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Accessing Pixel Data

Graphics Mill for .NET provides a wide range of methods to manipulate images—transformations, effects, conversion between pixel formats, etc. However you may want to implement some custom algorithms. In this case you need to get an access to the bitmap pixels.

There are two ways of accessing the pixels with Graphics Mill for .NET: high-level access and low-level access.

High-Level Access

This is an access through the GetPixel(Int32, Int32) and SetPixel(Int32, Int32, Color) methods of the Bitmap class. These methods have X and Y parameters which specify the coordinates of the pixel you want to get or set.

The advantage of using a high-level access is that it provides run-time boundary check, so you will never get an access violation problem if you specify wrong coordinates. Also, you don't need to know the physical structure of the pixel. However, it has a weakness—too low performance. So we do not recommend using it for intensive pixel processing. But if you need to simply change a color of several points, this method is very convenient.

Low-Level Access

This is a direct access to pixel data. Let's examine how to do it.

How To Access Pixels Directly

Working with pixels at the low level in the Graphics Mill for .NET is similar to the low-level access to pixels in the GDI+. In general, you will perform the following actions.

  1. Lock the memory region that contains pixel data using the LockBits method of the Bitmap class. It will return an instance of the BitmapData class.
  2. Get a pointer to the data via the Scan0 property of BitmapData class. This value points at the beginning of the block of memory where pixels are stored.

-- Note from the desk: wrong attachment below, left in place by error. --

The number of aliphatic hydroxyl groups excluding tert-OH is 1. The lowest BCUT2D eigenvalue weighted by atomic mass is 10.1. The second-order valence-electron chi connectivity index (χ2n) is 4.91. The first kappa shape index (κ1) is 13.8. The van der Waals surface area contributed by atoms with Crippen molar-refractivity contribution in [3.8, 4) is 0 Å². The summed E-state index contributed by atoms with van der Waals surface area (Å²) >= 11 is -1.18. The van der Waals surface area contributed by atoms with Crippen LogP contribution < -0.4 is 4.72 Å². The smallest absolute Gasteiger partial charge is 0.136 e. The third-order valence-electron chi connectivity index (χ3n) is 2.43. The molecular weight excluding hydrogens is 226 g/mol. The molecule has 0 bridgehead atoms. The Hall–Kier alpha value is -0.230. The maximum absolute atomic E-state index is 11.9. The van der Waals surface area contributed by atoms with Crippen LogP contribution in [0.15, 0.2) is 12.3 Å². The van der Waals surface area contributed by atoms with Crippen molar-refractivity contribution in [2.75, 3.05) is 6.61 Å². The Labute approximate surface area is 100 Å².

3. Get a number of bytes which are stored in a single row of the bitmap using the Stride property.
  4. Get a number of bits which are used to represent a single pixel via the BitsPerPixel property.

Now, you have all means to process pixels directly.

After you are done, unlock the BitmapData using the UnlockBits(BitmapData) method of the Bitmap class.

To implement an algorithm which works directly with pixels, it is important to know how pixels are stored in memory. Let's examine this.

How Pixels Are Stored in Memory

Pixel data in Graphics Mill for .NET are stored linearly. It means that the entire bitmap occupies a contiguous memory area. All rows of pixels are stored one after another: the second row is after the first one, the third—after the second and so on.

Each row contains the same number of bytes. The Scan0 property returns the pointer to the first pixel of the first row (the beginning of the memory occupied by the bitmap). So, to iterate all pixels in the bitmap we need to start from Scan0 and increment the pointer by the BitsPerPixel bits (to get the number of bytes, just divide it by 8). The interpretation of the pixel depends on the PixelFormat property; the meaning of this property is described in the table below. If you need to reach the next row, use the Stride property. It specifies how many bytes are taken by one row. So if you need to get a pixel which is in the same position as the current one, but in the following row, just add the value stored in the Stride property.

The generic formula of getting a pixel in the row i and the column j is the following:

result = Scan0 + Stride * i + j * BitsPerPixel / 8


This formula is valid only if the pixel size is divisible by 8 (byte size). If, for example, pixel size is 1 or 4 bits, you need to perform special actions to select the appropriate pixel.